Feria: The Darkest Light season 1 review – a horror that requires patience

January 27, 2022
Daniel Hart 0
Netflix, Streaming Service, TV Reviews
2.5

Summary

Feria: The Darkest Light has plentiful potential, but it’s a little scarred by its only circling storyboarding. Patience is required.

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2.5

Summary

Feria: The Darkest Light has plentiful potential, but it’s a little scarred by its only circling storyboarding. Patience is required.

This review of Netflix’s Feria: The Darkest Light season 1 does not contain spoilers.

For what it is worth, Feria: The Darkest Light plays out a well-established concept that we’ve seen in many literacy and media containers. And from the start, it plays it well, following sisters (Sofia and Eva) who enjoy small village life with their unsuspecting parents. The Netflix series has a teen genre feel on the horizon but alludes to a rumor-filled conspiracy after a horrific event that seems too unfathomable to be true.

The event itself is tragic. There are plenty of naked dead bodies near the town mine near the lake, with the water turning red from the blood. The investigators are well-tuned from the get-go and grab the sisters for an instant investigation. Unfortunately for them, somehow, their parents were involved in this atrocity.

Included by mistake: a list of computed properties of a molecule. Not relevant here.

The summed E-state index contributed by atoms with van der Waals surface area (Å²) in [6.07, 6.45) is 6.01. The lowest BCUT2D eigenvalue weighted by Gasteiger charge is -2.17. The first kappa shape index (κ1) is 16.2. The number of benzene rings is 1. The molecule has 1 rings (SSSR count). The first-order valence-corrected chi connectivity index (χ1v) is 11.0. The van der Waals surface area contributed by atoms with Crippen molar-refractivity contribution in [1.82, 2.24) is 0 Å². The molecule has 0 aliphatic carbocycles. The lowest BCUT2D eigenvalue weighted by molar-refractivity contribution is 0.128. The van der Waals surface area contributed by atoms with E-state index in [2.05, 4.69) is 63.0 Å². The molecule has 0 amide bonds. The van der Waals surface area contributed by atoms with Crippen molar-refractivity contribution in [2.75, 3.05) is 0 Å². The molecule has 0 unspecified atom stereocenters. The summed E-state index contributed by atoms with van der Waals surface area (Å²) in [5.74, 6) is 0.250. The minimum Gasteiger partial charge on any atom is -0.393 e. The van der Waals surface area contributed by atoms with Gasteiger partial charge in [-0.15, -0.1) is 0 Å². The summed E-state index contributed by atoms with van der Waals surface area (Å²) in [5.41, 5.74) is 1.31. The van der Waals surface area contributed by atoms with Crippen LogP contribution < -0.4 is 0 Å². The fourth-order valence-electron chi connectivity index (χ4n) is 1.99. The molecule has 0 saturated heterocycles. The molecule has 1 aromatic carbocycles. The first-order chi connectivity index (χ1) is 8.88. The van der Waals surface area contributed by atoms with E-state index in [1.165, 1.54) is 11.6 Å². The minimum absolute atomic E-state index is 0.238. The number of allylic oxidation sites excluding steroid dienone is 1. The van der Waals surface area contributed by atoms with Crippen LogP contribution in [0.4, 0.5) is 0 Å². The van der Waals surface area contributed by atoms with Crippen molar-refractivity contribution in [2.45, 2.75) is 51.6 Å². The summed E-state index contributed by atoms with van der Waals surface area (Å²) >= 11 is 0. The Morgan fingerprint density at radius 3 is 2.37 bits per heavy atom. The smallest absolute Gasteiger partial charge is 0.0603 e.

From here, Feria: The Darkest Light finds the young women uncovering the truth. The story delves into heaven & hell, demons, and cult-like behavior. The story does not take too long to peel away at the skin to consume the audience with horror. This type of story requires patience, as it throws many plot twists at the viewer and an abundance of questions to ponder. This is not a simple story, not by any means.

The one criticism that can be aimed at the series is its knack of meandering around specific plot points. Of course, the writers do their best to keep answers at bay, but often, it does so, which serves zero benefits to entertain the viewer. The series has a habit of letting the audience in and then spitting them out, which is okay, but a limit is needed.

By the time viewers reach the finale, they’ll be hoping for a conclusion, but it’s clear the writers have way more storyboarding in mind. Audiences will have to enter this universe with the knowingness of an extended, in-depth story, so if it does not grip you from the first episode, it may be worth calling it off.

Feria: The Darkest Light has plentiful potential, but it’s a little scarred by its only circling storyboarding. Patience is required.

You can watch this series with a subscription to Netflix.

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